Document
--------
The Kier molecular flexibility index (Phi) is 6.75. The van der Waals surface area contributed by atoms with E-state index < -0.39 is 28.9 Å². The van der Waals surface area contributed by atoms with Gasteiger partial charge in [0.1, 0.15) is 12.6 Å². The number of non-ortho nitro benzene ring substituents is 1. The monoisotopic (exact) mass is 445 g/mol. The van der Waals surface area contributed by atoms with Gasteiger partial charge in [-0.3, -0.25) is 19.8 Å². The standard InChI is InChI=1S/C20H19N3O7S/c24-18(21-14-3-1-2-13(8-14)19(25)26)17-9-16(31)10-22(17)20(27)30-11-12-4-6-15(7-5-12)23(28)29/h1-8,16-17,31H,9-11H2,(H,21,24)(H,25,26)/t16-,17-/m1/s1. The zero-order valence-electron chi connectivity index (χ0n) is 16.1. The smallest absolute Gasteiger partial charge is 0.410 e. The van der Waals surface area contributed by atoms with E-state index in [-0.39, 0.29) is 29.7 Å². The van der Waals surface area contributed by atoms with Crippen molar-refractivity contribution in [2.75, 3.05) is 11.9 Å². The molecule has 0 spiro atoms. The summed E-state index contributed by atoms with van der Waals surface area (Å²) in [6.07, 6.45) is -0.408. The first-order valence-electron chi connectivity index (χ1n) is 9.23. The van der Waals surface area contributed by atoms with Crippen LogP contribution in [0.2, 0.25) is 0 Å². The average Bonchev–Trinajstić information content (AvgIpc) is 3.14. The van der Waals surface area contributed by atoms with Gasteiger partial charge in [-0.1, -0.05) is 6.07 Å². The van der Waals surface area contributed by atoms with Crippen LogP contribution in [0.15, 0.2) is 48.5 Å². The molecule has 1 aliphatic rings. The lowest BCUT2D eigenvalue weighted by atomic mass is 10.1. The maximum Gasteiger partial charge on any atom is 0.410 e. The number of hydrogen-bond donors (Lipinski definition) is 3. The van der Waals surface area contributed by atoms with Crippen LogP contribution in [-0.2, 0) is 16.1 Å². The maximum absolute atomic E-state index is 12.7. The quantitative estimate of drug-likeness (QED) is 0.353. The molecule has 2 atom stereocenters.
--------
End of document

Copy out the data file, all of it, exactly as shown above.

The Kier molecular flexibility index (Phi) is 6.75. The van der Waals surface area contributed by atoms with E-state index < -0.39 is 28.9 Å². The van der Waals surface area contributed by atoms with Gasteiger partial charge in [0.1, 0.15) is 12.6 Å². The number of non-ortho nitro benzene ring substituents is 1. The monoisotopic (exact) mass is 445 g/mol. The van der Waals surface area contributed by atoms with Gasteiger partial charge in [-0.3, -0.25) is 19.8 Å². The standard InChI is InChI=1S/C20H19N3O7S/c24-18(21-14-3-1-2-13(8-14)19(25)26)17-9-16(31)10-22(17)20(27)30-11-12-4-6-15(7-5-12)23(28)29/h1-8,16-17,31H,9-11H2,(H,21,24)(H,25,26)/t16-,17-/m1/s1. The zero-order valence-electron chi connectivity index (χ0n) is 16.1. The smallest absolute Gasteiger partial charge is 0.410 e. The van der Waals surface area contributed by atoms with E-state index in [-0.39, 0.29) is 29.7 Å². The van der Waals surface area contributed by atoms with Crippen molar-refractivity contribution in [2.75, 3.05) is 11.9 Å². The molecule has 0 spiro atoms. The summed E-state index contributed by atoms with van der Waals surface area (Å²) in [6.07, 6.45) is -0.408. The first-order valence-electron chi connectivity index (χ1n) is 9.23. The van der Waals surface area contributed by atoms with Crippen LogP contribution in [0.2, 0.25) is 0 Å². The average Bonchev–Trinajstić information content (AvgIpc) is 3.14. The van der Waals surface area contributed by atoms with Gasteiger partial charge in [-0.1, -0.05) is 6.07 Å². The van der Waals surface area contributed by atoms with Crippen LogP contribution in [0.15, 0.2) is 48.5 Å². The molecule has 1 aliphatic rings. The lowest BCUT2D eigenvalue weighted by atomic mass is 10.1. The maximum Gasteiger partial charge on any atom is 0.410 e. The number of hydrogen-bond donors (Lipinski definition) is 3. The van der Waals surface area contributed by atoms with Crippen LogP contribution in [-0.2, 0) is 16.1 Å². The maximum absolute atomic E-state index is 12.7. The quantitative estimate of drug-likeness (QED) is 0.353. The molecule has 2 atom stereocenters.